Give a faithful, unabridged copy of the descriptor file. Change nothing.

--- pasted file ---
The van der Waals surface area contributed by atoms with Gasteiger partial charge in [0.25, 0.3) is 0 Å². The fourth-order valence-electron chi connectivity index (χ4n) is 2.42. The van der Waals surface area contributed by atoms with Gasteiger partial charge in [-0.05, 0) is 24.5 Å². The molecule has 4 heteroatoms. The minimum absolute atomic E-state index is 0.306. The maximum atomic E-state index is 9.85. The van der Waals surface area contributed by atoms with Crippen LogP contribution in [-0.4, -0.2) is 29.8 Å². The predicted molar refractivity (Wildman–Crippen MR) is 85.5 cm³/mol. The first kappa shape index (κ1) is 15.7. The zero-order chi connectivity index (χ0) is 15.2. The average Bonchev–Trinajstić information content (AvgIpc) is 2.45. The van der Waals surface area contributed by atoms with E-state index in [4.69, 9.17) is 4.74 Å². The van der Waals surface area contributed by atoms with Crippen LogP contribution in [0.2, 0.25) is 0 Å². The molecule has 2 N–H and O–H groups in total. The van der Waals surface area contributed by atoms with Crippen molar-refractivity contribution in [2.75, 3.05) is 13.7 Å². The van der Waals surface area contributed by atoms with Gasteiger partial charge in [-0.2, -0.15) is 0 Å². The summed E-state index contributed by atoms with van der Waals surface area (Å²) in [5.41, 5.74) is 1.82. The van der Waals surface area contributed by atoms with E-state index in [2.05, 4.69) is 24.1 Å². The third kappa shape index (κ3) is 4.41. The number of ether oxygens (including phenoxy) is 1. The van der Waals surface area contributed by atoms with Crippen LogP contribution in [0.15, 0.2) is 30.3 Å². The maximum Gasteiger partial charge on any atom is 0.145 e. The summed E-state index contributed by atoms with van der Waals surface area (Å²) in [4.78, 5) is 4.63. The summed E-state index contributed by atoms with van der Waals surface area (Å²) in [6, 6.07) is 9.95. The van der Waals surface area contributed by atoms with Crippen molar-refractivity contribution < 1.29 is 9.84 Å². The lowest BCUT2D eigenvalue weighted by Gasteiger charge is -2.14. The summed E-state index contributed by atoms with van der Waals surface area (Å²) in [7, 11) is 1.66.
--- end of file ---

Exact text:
The van der Waals surface area contributed by atoms with Gasteiger partial charge in [0.25, 0.3) is 0 Å². The fourth-order valence-electron chi connectivity index (χ4n) is 2.42. The van der Waals surface area contributed by atoms with Gasteiger partial charge in [-0.05, 0) is 24.5 Å². The molecule has 4 heteroatoms. The minimum absolute atomic E-state index is 0.306. The maximum atomic E-state index is 9.85. The van der Waals surface area contributed by atoms with Crippen LogP contribution in [-0.4, -0.2) is 29.8 Å². The predicted molar refractivity (Wildman–Crippen MR) is 85.5 cm³/mol. The first kappa shape index (κ1) is 15.7. The zero-order chi connectivity index (χ0) is 15.2. The average Bonchev–Trinajstić information content (AvgIpc) is 2.45. The van der Waals surface area contributed by atoms with E-state index in [4.69, 9.17) is 4.74 Å². The van der Waals surface area contributed by atoms with Crippen LogP contribution in [0.2, 0.25) is 0 Å². The molecule has 2 N–H and O–H groups in total. The van der Waals surface area contributed by atoms with Crippen molar-refractivity contribution in [2.75, 3.05) is 13.7 Å². The van der Waals surface area contributed by atoms with Gasteiger partial charge in [-0.2, -0.15) is 0 Å². The summed E-state index contributed by atoms with van der Waals surface area (Å²) in [5.41, 5.74) is 1.82. The van der Waals surface area contributed by atoms with E-state index in [2.05, 4.69) is 24.1 Å². The third kappa shape index (κ3) is 4.41. The number of ether oxygens (including phenoxy) is 1. The van der Waals surface area contributed by atoms with Crippen LogP contribution in [0.15, 0.2) is 30.3 Å². The maximum Gasteiger partial charge on any atom is 0.145 e. The summed E-state index contributed by atoms with van der Waals surface area (Å²) in [4.78, 5) is 4.63. The summed E-state index contributed by atoms with van der Waals surface area (Å²) in [6, 6.07) is 9.95. The van der Waals surface area contributed by atoms with Crippen molar-refractivity contribution < 1.29 is 9.84 Å². The lowest BCUT2D eigenvalue weighted by Gasteiger charge is -2.14. The summed E-state index contributed by atoms with van der Waals surface area (Å²) in [7, 11) is 1.66.